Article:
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  • August 27, 2020 11:37:18 AM
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A Little About Us

A group dedicated to the enjoyment of photography. Our mission is to provide high-quality articles on various aspects of photography and photographic life. Through this media, we aim to provide knowledge and inspiration to the photographic community regardless of photographic ability.

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    Lightroom Ultimate Guide – Transform Panel

    The Lightroom Transform Panel is all about correcting distortion in your digital images, including lens distortion, perspective distortion, and alignment induced by the photographer. This short article guides you through ... Read more The post Lightroom Ultimate Guide – Transform Panel appeared first on Photography...

    The Lightroom Transform Panel is all about correcting distortion in your digital images, including lens distortion, perspective distortion, and alignment induced by the photographer. This short article guides you through the different modes of correction available to you.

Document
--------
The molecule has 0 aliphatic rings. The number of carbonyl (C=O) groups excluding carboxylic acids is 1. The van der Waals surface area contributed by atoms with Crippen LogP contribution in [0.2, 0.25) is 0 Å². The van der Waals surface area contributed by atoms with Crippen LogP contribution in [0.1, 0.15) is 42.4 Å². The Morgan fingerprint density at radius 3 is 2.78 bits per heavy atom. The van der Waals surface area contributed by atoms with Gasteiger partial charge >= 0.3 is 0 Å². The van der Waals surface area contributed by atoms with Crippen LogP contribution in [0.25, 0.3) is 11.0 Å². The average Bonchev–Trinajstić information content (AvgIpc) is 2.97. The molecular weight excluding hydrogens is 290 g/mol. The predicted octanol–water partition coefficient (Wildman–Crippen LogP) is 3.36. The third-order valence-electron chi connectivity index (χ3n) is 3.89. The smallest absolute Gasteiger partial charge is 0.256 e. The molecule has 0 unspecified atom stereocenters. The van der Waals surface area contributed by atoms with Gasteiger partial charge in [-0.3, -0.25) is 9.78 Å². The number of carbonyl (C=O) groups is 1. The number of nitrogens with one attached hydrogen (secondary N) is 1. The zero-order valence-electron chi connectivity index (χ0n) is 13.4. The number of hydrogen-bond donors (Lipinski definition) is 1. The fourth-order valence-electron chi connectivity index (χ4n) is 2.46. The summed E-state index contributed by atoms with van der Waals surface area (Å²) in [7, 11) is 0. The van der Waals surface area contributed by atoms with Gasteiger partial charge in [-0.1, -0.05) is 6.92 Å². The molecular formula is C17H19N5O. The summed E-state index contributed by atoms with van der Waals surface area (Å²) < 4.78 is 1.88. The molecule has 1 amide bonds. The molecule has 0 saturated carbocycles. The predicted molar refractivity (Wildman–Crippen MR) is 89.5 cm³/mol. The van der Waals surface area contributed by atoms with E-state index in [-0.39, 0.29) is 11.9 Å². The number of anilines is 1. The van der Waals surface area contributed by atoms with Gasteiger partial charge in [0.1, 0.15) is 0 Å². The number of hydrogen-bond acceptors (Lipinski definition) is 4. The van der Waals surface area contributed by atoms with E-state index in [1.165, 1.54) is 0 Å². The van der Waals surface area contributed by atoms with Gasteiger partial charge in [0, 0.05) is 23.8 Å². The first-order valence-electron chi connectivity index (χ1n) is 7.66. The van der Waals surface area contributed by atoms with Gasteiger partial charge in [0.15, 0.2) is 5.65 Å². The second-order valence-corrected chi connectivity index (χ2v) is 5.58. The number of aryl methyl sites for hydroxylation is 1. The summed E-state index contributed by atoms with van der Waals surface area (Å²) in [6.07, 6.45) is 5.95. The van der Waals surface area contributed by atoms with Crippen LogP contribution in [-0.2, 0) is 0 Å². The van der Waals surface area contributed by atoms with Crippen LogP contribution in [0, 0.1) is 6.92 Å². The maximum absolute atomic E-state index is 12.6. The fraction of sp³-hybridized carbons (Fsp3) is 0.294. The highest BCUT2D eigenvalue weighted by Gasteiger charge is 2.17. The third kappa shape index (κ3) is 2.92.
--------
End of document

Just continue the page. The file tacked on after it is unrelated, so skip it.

Lightroom Transform Panel

    Lightroom Transform

    The Transform Panel sits towards the bottom of the Develop Module. Transform and enables you to correct vertical and horizontal misalignments. These misalignments in digital images can be due to a number of factors including lens distortion, perspective distortion, and incorrect alignment of the camera to the subject when taking of the shot.

    Lens distortion occurs due to the curvature of the glass elements in your lens. It can happen in any lens and can take the form of barreling or pincushioning. Take a look at our detailed article on lens distortion for more information.

    Perspective distortion is a warping of an image and tends to be exaggerated depending on the angle of the shot, where objects close to the lens appear larger than they really are, and conversely, objects further away appear much smaller.

    Here is a great little image from wikipedia that demonstrates the effect of perspective distortion at different camera angles.

    Finally, incorrect alignment is where the photographer gets the horizontals and/or verticals misaligned when they take the shot.

    The good news is, Lightroom has the ability to correct all of these misalignment problems either automatically, or manually if you want more control.